Many professions and industries (e.g., schools, hospitals, manufacturers, software providers) use accreditation to define and distribute policy standards based on the experience and authority of the accrediting body. Beyond the pragmatic benefit of access to best practices, accreditation signals that a company or organization wants to align itself to proven, and quality assured, modes of operating. Some believe it can serve, “as a credible sign of departmental competence, and building a reputation for competence can benefit the department…and the city as a whole.”
The Commission on Accreditation for Law Enforcement Agencies (CALEA) has championed changes in policing that improve agency performance and professionalism in the eyes of the community while promoting the well-being and safety of officers since its founding in 1979. CALEA offers accreditation to law enforcement agencies dependent on their ability to align with its policies and operational standards.
However, CALEA is not the only accreditation game in town. State programs emerged to make accreditation accessible to agencies with leaner budgets. Programs like the Commission for Florida Law Enforcement Accreditation, Inc., and the one offered by the Washington Association of Sheriffs and Police Chiefs emerged that now account for the accreditation of additional agencies. (CALEA’s fees are based on the number of full-time personnel employed by your agency – this number includes sworn and non-sworn.)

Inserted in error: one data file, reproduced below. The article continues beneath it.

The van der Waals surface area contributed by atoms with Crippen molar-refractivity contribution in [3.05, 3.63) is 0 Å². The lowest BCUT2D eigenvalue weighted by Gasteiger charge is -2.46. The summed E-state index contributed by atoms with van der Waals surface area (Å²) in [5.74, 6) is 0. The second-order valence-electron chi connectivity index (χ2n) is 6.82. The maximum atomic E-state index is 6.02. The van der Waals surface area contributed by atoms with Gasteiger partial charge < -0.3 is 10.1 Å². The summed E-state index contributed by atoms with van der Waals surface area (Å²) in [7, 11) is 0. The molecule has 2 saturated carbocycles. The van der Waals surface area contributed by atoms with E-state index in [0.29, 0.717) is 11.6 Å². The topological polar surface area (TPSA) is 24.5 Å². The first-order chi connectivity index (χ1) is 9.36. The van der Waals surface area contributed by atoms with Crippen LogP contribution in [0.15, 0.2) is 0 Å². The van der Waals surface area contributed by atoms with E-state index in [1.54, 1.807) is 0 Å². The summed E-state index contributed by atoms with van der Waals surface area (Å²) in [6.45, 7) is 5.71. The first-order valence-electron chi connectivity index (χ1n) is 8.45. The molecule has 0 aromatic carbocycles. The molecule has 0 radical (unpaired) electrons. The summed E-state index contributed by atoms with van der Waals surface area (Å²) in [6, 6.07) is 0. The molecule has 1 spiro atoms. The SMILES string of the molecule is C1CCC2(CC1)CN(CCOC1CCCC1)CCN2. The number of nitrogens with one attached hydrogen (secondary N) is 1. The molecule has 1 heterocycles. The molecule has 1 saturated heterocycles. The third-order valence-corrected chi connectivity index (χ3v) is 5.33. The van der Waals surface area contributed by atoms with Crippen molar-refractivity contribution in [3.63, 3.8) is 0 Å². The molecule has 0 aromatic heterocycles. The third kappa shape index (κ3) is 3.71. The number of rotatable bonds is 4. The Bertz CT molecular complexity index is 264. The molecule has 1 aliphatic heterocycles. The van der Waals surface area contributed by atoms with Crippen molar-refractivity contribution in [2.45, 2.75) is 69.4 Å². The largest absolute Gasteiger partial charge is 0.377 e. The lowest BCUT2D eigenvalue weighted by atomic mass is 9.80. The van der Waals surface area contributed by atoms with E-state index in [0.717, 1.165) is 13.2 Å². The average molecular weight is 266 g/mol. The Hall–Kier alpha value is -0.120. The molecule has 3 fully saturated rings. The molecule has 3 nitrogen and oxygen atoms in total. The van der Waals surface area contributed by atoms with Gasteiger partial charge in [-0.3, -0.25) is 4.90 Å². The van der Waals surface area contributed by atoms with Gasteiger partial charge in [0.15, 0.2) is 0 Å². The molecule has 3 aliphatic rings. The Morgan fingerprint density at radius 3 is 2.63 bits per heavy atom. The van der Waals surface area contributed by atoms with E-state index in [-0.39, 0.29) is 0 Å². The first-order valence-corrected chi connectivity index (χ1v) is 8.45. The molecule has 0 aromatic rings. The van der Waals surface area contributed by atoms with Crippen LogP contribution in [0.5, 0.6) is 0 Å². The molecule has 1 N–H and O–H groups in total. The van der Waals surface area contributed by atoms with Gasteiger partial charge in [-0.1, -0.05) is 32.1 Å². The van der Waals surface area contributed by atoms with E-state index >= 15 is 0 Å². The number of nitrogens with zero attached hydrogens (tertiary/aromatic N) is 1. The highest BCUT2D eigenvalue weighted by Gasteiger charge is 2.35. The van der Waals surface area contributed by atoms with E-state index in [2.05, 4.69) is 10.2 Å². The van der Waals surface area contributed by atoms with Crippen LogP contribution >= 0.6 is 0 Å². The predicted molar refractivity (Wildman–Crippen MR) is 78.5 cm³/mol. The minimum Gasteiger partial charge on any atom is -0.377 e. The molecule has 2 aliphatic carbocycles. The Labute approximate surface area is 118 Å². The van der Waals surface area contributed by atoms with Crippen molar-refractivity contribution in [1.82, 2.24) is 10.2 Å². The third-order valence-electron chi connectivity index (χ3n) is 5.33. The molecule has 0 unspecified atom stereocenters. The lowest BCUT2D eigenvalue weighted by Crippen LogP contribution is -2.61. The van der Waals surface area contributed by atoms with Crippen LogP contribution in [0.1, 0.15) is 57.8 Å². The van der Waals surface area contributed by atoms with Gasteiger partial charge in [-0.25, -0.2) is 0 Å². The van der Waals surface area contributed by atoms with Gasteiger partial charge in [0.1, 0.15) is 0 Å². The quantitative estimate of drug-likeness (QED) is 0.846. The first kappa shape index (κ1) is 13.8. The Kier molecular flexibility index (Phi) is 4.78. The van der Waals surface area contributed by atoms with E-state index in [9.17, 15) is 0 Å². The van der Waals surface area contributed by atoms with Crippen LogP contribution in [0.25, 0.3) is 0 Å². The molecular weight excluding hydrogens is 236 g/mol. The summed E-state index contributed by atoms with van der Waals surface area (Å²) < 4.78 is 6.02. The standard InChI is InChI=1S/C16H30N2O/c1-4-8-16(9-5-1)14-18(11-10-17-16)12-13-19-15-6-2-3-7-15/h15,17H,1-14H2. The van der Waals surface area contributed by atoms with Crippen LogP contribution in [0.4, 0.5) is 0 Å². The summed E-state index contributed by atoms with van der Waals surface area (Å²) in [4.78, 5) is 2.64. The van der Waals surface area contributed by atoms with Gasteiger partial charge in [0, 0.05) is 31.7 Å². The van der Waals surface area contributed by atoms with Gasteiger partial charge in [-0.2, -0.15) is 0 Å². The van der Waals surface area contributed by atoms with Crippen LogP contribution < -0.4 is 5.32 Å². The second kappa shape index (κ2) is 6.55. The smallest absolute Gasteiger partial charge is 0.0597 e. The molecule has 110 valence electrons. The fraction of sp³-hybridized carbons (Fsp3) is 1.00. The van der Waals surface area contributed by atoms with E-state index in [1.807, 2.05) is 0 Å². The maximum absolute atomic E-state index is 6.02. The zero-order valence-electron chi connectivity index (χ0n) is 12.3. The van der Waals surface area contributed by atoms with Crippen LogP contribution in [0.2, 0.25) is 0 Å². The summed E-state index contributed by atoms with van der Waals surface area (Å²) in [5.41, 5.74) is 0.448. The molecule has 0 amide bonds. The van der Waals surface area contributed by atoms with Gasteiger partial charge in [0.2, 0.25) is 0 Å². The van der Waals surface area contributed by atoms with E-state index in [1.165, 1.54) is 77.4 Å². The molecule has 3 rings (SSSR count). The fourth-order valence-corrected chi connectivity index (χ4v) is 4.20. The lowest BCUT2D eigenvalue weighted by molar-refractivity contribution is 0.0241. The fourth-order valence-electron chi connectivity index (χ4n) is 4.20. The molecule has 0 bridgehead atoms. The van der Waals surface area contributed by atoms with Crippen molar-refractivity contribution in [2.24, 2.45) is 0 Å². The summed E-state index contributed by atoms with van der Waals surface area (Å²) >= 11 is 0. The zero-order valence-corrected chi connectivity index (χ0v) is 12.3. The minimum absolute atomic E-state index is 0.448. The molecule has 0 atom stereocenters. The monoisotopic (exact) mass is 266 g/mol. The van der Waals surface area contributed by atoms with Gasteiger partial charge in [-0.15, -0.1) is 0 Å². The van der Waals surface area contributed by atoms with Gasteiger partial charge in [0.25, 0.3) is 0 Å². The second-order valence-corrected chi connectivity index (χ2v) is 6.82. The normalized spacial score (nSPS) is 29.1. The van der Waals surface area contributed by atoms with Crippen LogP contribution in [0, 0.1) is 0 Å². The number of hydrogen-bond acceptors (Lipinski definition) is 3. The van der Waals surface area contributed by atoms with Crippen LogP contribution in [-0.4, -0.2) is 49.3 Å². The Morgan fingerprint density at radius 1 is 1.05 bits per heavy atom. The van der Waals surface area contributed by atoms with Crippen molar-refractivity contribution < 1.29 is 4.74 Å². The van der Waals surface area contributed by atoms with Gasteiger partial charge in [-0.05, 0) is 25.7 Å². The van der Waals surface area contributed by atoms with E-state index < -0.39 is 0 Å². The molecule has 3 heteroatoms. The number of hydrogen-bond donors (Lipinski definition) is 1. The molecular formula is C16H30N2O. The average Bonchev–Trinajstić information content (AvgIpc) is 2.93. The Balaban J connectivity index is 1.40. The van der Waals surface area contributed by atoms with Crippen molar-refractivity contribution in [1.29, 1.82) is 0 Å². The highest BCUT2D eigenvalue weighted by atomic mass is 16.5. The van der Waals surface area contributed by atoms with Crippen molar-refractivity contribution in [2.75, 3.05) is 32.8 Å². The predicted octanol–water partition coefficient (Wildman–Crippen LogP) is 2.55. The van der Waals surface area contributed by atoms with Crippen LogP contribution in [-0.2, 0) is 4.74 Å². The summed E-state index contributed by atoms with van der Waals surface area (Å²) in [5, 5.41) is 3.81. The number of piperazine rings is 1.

The Illinois Law Enforcement Accreditation Program (ILEAP) offered by the Illinois Association of Chiefs of Police (ILACP) is one of the twenty-two state accreditation programs (as of 2017) with offerings similar to those provided by CALEA. Each will offer its own take on best practices, which could be important to your agency if you feel differences in region or headcount will impact your ability to benefit from the guidelines.
A Worthwhile Commitment
Any organization that’s gone through the process will tell you that accreditation is a commitment. It’s not a one-and-done deal; your agency will need to periodically obtain reaccreditation, which can be a heavier lift than your agency’s first go-around because you have to demonstrate proof of compliance for more years. Digitization has made this easier in recent years, allowing your accreditation managers to move away from shipping paper files via FedEx to web documents hosted and managed through the cloud.
Accreditation is also an investment. Your agency is literally buying into the insight and time-tested authority of your accreditor, whether it’s CALEA or a state-specific program. Spending hard-won budget, assigning extra duties to over-worked personnel, and tackling the necessary process changes to become compliant. As one researcher put it, “Accreditation is a voluntary process that demands organizational resources without a guaranteed outcome.”
This uncertainty can lead to resistance or outright dismissal of accreditation. Which means pursuing it can require a lot of change management savvy. It's hard to introduce something new if it makes your audience feel like they’re doing things wrong, or that what they have to offer isn’t enough. But no one loses when they become accredited. It provides peace of mind for your leadership team and the community.
The Benefits of Accreditation
Instead of wondering why your officers operate the way they do, you can ease community concern by discussing the third-party standards you manage against. Because of the number of stakeholders involved in this type of transition, it’s advantageous to know the benefits of accreditation before attempting to sell it internally.
According to CALEA, these are the benefits to gaining accreditation:
- Increased community advocacy
- Staunch support from government officials